The Best Horror Movies of the 21st Century So Far, Ranked

15: Dawn of the Dead (2004)


A Zack Snyder remake of the classic George Romero film, the story remains as fresh today as it did when it first hit audiences in 1978. Starring Sarah Polley, Jake Weber, and Ving Rhames as the survivors of a mass plague that creates flesh-eating zombies out of its victims, the group takes refuge in a mall to stay alive (and uninfected). Snyder delivers plenty of thrills, while keeping true to the socio-political undertones of the original. (Photo: Universal Pictures.)

14: The Devil’s Backbone (2001)


Against the backdrop of the Spanish Civil War, 12-year-old Carlos arrives at an orphanage. No sooner does he settle in than he begins to be haunted by the ghost of a former student, who warns of an impending tragedy. Beautifully directed by Guillermo del Toro, the film seamlessly weaves the very real terrors of a country torn by war with that of the paranormal. (Photo: 20th Century Fox Home Entertainment)

13: [Rec] (2007)


Putting the found footage genre to use in a zombie story, Spanish film [Rec] chronicles the fate of TV reporter Angela, as she and her cameraman, Pablo, follow an emergency crew into a menacing apartment building. Though a string of sequels has followed the original, the first remains the best when it comes to delivering a good old-fashioned scare. (Photo: Castelao Producciones)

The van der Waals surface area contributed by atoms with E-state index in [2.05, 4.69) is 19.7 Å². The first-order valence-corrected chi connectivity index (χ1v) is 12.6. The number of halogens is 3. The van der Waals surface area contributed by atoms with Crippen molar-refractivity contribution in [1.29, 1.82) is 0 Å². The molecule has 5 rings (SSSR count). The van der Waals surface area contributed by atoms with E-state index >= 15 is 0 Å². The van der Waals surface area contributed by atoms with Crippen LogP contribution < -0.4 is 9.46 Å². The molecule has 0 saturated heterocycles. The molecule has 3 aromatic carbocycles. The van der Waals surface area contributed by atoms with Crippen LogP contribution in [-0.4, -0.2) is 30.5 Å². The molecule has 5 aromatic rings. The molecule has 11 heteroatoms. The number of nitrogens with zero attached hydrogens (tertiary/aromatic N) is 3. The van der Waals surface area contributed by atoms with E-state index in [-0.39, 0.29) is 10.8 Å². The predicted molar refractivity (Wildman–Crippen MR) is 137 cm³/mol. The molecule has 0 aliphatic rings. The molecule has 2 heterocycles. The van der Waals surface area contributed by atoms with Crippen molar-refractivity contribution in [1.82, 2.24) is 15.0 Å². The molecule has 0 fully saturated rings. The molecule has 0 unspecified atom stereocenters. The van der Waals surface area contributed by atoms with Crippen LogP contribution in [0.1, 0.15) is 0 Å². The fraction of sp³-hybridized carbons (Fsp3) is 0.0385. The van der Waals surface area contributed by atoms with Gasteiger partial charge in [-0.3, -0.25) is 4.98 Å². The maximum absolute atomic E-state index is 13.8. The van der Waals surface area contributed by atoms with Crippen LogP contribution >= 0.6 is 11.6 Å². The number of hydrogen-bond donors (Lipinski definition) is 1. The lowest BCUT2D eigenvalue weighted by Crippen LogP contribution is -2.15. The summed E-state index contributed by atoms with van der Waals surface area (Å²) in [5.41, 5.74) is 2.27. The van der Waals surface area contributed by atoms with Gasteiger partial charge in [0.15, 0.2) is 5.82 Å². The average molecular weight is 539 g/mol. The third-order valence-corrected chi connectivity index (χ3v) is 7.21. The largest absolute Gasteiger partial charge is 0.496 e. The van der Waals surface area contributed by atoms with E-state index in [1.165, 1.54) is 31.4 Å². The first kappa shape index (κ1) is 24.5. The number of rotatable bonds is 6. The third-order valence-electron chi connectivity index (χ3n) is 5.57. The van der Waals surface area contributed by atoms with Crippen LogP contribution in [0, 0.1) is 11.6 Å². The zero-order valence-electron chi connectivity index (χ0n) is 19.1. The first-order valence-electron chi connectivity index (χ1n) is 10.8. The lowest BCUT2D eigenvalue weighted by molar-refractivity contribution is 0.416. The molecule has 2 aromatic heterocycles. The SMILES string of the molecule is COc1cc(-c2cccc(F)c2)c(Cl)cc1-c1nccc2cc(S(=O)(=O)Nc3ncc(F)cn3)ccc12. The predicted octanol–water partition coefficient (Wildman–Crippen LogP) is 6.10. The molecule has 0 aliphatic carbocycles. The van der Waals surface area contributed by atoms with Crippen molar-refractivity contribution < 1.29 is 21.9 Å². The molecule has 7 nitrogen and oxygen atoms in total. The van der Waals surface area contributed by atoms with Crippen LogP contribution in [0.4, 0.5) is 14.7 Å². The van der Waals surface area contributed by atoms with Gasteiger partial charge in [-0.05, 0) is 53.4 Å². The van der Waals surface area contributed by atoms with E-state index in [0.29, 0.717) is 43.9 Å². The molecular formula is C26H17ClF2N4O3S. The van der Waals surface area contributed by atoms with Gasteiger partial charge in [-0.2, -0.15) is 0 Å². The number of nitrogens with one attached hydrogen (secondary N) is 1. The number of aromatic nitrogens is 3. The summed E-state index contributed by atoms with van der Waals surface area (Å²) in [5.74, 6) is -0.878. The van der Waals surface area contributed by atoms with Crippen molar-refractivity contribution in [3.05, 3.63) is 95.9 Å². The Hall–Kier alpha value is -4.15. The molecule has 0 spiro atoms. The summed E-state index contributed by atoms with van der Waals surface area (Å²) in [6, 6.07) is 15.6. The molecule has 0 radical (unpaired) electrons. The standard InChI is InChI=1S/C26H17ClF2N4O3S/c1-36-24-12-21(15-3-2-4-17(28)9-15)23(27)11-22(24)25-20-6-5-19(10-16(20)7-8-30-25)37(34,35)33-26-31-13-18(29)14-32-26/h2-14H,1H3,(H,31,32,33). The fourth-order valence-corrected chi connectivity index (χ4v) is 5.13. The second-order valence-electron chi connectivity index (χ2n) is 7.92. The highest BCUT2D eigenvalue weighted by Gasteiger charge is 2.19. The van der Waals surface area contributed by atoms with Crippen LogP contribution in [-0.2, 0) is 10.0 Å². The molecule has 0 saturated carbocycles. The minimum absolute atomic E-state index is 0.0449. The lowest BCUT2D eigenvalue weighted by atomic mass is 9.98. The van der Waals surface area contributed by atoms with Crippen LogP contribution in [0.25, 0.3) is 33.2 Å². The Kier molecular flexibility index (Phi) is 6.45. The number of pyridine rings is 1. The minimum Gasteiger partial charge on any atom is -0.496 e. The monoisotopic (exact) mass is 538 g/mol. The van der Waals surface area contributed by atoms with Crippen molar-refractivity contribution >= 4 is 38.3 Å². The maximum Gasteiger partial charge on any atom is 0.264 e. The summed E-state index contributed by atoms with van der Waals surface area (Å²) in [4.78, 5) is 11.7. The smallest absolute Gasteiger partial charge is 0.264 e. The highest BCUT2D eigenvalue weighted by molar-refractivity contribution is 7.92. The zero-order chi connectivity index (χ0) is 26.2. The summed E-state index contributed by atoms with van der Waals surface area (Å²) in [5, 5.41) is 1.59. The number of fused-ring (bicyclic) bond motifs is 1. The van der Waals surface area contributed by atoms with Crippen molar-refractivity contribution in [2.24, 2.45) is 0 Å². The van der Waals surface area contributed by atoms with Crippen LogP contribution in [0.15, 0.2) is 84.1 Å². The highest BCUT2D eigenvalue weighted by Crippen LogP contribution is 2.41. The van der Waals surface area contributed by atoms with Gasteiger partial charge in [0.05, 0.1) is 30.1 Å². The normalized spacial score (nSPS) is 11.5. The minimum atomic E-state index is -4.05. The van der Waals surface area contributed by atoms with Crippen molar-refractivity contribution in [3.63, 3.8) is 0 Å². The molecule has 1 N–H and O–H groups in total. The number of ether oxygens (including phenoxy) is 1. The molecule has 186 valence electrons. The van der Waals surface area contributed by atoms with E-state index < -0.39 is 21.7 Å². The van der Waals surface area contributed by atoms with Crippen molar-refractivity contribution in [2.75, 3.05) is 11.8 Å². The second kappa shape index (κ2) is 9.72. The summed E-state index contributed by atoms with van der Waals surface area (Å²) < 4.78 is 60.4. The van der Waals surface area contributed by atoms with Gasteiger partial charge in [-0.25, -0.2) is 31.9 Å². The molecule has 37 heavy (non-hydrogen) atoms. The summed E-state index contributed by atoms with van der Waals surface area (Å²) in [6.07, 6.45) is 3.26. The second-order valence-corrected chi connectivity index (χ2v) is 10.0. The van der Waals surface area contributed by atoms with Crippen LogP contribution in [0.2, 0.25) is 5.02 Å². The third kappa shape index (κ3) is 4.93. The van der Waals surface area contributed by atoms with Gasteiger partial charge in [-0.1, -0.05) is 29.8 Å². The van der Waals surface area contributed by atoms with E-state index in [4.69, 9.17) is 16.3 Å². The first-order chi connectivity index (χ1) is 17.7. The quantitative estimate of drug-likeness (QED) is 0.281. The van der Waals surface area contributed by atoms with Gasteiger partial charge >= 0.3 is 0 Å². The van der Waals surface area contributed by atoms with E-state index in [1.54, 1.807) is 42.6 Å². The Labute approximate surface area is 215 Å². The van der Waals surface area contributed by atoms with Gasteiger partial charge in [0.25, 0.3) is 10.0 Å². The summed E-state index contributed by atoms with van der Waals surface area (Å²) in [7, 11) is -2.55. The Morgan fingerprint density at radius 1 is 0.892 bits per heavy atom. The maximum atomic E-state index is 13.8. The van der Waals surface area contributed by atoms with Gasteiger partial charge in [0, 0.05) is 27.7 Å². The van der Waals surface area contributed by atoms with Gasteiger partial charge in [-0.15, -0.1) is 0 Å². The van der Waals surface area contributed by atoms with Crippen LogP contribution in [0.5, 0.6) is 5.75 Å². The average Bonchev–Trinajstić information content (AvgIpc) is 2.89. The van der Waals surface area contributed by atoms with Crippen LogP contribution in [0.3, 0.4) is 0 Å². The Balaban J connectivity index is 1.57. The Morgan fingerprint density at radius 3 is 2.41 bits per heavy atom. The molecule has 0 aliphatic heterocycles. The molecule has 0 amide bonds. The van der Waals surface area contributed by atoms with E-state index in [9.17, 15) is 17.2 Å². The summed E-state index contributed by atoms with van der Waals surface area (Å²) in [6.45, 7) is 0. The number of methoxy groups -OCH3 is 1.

12: The Orphanage (2007)


When will people learn revisting scenes of their childhood in horror movies never pays off? In this case, a woman named Laura brings her entire family back to the orphanage where she grew up. When Laura’s son soon goes missing, what follows is a master class in suspense, as Laura and a team of parapsychologists attempt to unravel the mysteries within. (Photo: Warner Bros.)

11: The Conjuring (2013)


Loosely based on the true story of a pair of paranormal investigators, the blue eyes of Vera Farmiga and Patrick Wilson are put to very good use in a wide array of close-ups. Not quite a possession story, not quite a ghost story, it’s worth watching for the performances of its stellar cast and creepy atmosphere, rather than genuine jump-in-your-seat moments. (Photo: New Line Cinema)

10: Tucker and Dale vs. Evil (2010)


A hilarious take on the classic horror scenario of “what happens to a group of people trapped in a cabin in the woods,” this genre-bending, comedic romp stars Alan Tudyk and Tyler Labine as a pair of hapless friends who get their vacation upended by gore, mayhem and plenty of screaming. In between the laughs and tongue-in-cheek bromance bonding are plenty of actual shriek-worthy moments. (Photo: Magnet Releasing)

9: The Others (2001)


This suspenseful gothic tale keeps the viewer on the edge sans any big special effects. Take Nicole Kidman in one of her finest performances, add a bunch of creepy servants, an old house, two children with a really weird allergy, and a twist ending worthy of The Sixth Sense, and you get one of the best ghost movies ever made. (Photo: Miramax Films)

8: 28 Days Later (2002)